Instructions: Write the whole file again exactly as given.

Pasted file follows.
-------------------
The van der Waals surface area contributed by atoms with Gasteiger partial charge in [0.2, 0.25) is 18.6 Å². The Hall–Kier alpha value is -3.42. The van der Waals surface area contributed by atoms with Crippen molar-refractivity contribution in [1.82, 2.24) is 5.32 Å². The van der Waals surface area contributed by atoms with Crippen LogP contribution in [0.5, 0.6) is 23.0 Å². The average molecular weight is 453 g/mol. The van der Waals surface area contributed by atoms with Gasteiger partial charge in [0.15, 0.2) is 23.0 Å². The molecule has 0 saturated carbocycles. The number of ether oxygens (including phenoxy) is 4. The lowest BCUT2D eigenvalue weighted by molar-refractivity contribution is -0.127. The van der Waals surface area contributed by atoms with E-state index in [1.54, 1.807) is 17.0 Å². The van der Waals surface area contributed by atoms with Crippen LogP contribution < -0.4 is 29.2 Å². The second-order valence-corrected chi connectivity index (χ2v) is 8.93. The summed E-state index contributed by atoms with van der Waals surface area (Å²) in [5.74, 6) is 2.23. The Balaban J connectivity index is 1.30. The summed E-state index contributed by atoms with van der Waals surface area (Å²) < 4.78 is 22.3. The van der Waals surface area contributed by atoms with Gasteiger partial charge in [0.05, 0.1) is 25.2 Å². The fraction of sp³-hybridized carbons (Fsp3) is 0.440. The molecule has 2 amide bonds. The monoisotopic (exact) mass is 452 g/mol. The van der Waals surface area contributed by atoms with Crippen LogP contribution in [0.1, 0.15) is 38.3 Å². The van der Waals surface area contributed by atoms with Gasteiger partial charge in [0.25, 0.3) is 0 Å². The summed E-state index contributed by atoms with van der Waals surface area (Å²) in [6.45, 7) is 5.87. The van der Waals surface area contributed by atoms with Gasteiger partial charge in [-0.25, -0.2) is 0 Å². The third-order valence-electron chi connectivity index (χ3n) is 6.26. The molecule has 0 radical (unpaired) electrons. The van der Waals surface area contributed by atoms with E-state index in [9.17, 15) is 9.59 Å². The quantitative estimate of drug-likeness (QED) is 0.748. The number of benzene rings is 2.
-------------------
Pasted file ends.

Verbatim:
The van der Waals surface area contributed by atoms with Gasteiger partial charge in [0.2, 0.25) is 18.6 Å². The Hall–Kier alpha value is -3.42. The van der Waals surface area contributed by atoms with Crippen molar-refractivity contribution in [1.82, 2.24) is 5.32 Å². The van der Waals surface area contributed by atoms with Crippen LogP contribution in [0.5, 0.6) is 23.0 Å². The average molecular weight is 453 g/mol. The van der Waals surface area contributed by atoms with Gasteiger partial charge in [0.15, 0.2) is 23.0 Å². The molecule has 0 saturated carbocycles. The number of ether oxygens (including phenoxy) is 4. The lowest BCUT2D eigenvalue weighted by molar-refractivity contribution is -0.127. The van der Waals surface area contributed by atoms with E-state index in [1.54, 1.807) is 17.0 Å². The van der Waals surface area contributed by atoms with Crippen LogP contribution < -0.4 is 29.2 Å². The second-order valence-corrected chi connectivity index (χ2v) is 8.93. The summed E-state index contributed by atoms with van der Waals surface area (Å²) in [5.74, 6) is 2.23. The Balaban J connectivity index is 1.30. The summed E-state index contributed by atoms with van der Waals surface area (Å²) < 4.78 is 22.3. The van der Waals surface area contributed by atoms with Gasteiger partial charge in [0.05, 0.1) is 25.2 Å². The fraction of sp³-hybridized carbons (Fsp3) is 0.440. The molecule has 2 amide bonds. The monoisotopic (exact) mass is 452 g/mol. The van der Waals surface area contributed by atoms with Crippen LogP contribution in [0.1, 0.15) is 38.3 Å². The van der Waals surface area contributed by atoms with Gasteiger partial charge in [0.25, 0.3) is 0 Å². The summed E-state index contributed by atoms with van der Waals surface area (Å²) in [6.45, 7) is 5.87. The van der Waals surface area contributed by atoms with Gasteiger partial charge in [-0.25, -0.2) is 0 Å². The third-order valence-electron chi connectivity index (χ3n) is 6.26. The molecule has 0 radical (unpaired) electrons. The van der Waals surface area contributed by atoms with E-state index in [9.17, 15) is 9.59 Å². The quantitative estimate of drug-likeness (QED) is 0.748. The number of benzene rings is 2.